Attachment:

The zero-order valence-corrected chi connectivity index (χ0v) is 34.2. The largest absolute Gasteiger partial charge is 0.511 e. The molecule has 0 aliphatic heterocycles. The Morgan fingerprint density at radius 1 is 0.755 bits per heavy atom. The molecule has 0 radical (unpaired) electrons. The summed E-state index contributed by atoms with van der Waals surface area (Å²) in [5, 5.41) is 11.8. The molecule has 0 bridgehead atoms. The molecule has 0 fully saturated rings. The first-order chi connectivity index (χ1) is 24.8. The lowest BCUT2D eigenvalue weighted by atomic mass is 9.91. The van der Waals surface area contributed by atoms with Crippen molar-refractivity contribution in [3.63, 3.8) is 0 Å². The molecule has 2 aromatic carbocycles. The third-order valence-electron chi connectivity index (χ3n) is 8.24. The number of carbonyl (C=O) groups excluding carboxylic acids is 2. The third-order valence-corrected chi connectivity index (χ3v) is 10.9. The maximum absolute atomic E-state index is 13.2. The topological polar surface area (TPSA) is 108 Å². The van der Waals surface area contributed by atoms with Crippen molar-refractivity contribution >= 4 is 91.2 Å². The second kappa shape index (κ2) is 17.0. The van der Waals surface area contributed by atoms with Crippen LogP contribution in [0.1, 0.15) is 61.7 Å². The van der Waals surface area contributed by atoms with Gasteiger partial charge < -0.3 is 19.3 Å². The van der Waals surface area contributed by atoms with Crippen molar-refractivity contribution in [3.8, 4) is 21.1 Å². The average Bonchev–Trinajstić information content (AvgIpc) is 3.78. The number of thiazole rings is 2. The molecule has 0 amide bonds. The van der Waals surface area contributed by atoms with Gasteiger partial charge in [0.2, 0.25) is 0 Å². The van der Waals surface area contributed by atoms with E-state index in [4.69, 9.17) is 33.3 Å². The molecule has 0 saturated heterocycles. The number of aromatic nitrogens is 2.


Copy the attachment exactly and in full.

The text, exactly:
The zero-order valence-corrected chi connectivity index (χ0v) is 34.2. The largest absolute Gasteiger partial charge is 0.511 e. The molecule has 0 aliphatic heterocycles. The Morgan fingerprint density at radius 1 is 0.755 bits per heavy atom. The molecule has 0 radical (unpaired) electrons. The summed E-state index contributed by atoms with van der Waals surface area (Å²) in [5, 5.41) is 11.8. The molecule has 0 bridgehead atoms. The molecule has 0 fully saturated rings. The first-order chi connectivity index (χ1) is 24.8. The lowest BCUT2D eigenvalue weighted by atomic mass is 9.91. The van der Waals surface area contributed by atoms with Crippen molar-refractivity contribution in [3.63, 3.8) is 0 Å². The molecule has 2 aromatic carbocycles. The third-order valence-electron chi connectivity index (χ3n) is 8.24. The number of carbonyl (C=O) groups excluding carboxylic acids is 2. The third-order valence-corrected chi connectivity index (χ3v) is 10.9. The maximum absolute atomic E-state index is 13.2. The topological polar surface area (TPSA) is 108 Å². The van der Waals surface area contributed by atoms with Crippen molar-refractivity contribution >= 4 is 91.2 Å². The second kappa shape index (κ2) is 17.0. The van der Waals surface area contributed by atoms with Crippen LogP contribution in [0.1, 0.15) is 61.7 Å². The van der Waals surface area contributed by atoms with Gasteiger partial charge < -0.3 is 19.3 Å². The van der Waals surface area contributed by atoms with Crippen molar-refractivity contribution in [3.8, 4) is 21.1 Å². The average Bonchev–Trinajstić information content (AvgIpc) is 3.78. The number of thiazole rings is 2. The molecule has 0 amide bonds. The van der Waals surface area contributed by atoms with Gasteiger partial charge in [0.2, 0.25) is 0 Å². The van der Waals surface area contributed by atoms with E-state index in [4.69, 9.17) is 33.3 Å². The molecule has 0 saturated heterocycles. The number of aromatic nitrogens is 2.